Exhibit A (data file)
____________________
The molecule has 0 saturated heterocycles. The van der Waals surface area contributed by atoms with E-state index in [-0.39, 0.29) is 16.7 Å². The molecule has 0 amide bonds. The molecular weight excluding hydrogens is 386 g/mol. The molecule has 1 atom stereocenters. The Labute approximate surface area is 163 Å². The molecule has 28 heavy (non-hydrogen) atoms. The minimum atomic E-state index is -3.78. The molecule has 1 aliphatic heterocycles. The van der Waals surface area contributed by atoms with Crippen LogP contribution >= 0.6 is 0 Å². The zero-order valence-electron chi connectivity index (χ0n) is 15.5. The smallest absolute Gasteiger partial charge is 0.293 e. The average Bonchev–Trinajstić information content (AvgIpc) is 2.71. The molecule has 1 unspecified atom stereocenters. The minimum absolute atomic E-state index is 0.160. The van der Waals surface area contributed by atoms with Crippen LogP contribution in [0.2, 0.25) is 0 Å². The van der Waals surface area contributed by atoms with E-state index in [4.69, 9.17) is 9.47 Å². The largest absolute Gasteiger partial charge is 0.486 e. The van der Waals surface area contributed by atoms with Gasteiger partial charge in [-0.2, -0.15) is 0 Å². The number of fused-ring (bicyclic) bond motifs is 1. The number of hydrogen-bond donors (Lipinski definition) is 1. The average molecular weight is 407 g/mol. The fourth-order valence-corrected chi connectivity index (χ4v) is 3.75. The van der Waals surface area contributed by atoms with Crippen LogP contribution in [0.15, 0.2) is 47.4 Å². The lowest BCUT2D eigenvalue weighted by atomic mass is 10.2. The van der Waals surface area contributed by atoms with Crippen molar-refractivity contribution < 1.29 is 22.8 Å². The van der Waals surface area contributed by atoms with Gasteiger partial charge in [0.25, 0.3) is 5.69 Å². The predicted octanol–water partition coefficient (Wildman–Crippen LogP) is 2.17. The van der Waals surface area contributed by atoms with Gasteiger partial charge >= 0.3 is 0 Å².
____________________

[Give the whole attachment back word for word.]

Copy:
The molecule has 0 saturated heterocycles. The van der Waals surface area contributed by atoms with E-state index in [-0.39, 0.29) is 16.7 Å². The molecule has 0 amide bonds. The molecular weight excluding hydrogens is 386 g/mol. The molecule has 1 atom stereocenters. The Labute approximate surface area is 163 Å². The molecule has 28 heavy (non-hydrogen) atoms. The minimum atomic E-state index is -3.78. The molecule has 1 aliphatic heterocycles. The van der Waals surface area contributed by atoms with Crippen LogP contribution >= 0.6 is 0 Å². The zero-order valence-electron chi connectivity index (χ0n) is 15.5. The smallest absolute Gasteiger partial charge is 0.293 e. The average Bonchev–Trinajstić information content (AvgIpc) is 2.71. The molecule has 1 unspecified atom stereocenters. The minimum absolute atomic E-state index is 0.160. The van der Waals surface area contributed by atoms with Crippen LogP contribution in [0.2, 0.25) is 0 Å². The van der Waals surface area contributed by atoms with E-state index in [4.69, 9.17) is 9.47 Å². The largest absolute Gasteiger partial charge is 0.486 e. The van der Waals surface area contributed by atoms with Gasteiger partial charge in [-0.2, -0.15) is 0 Å². The number of fused-ring (bicyclic) bond motifs is 1. The number of hydrogen-bond donors (Lipinski definition) is 1. The average molecular weight is 407 g/mol. The fourth-order valence-corrected chi connectivity index (χ4v) is 3.75. The van der Waals surface area contributed by atoms with Crippen LogP contribution in [0.15, 0.2) is 47.4 Å². The lowest BCUT2D eigenvalue weighted by atomic mass is 10.2. The van der Waals surface area contributed by atoms with Crippen molar-refractivity contribution < 1.29 is 22.8 Å². The van der Waals surface area contributed by atoms with Gasteiger partial charge in [0.25, 0.3) is 5.69 Å². The predicted octanol–water partition coefficient (Wildman–Crippen LogP) is 2.17. The van der Waals surface area contributed by atoms with Gasteiger partial charge >= 0.3 is 0 Å².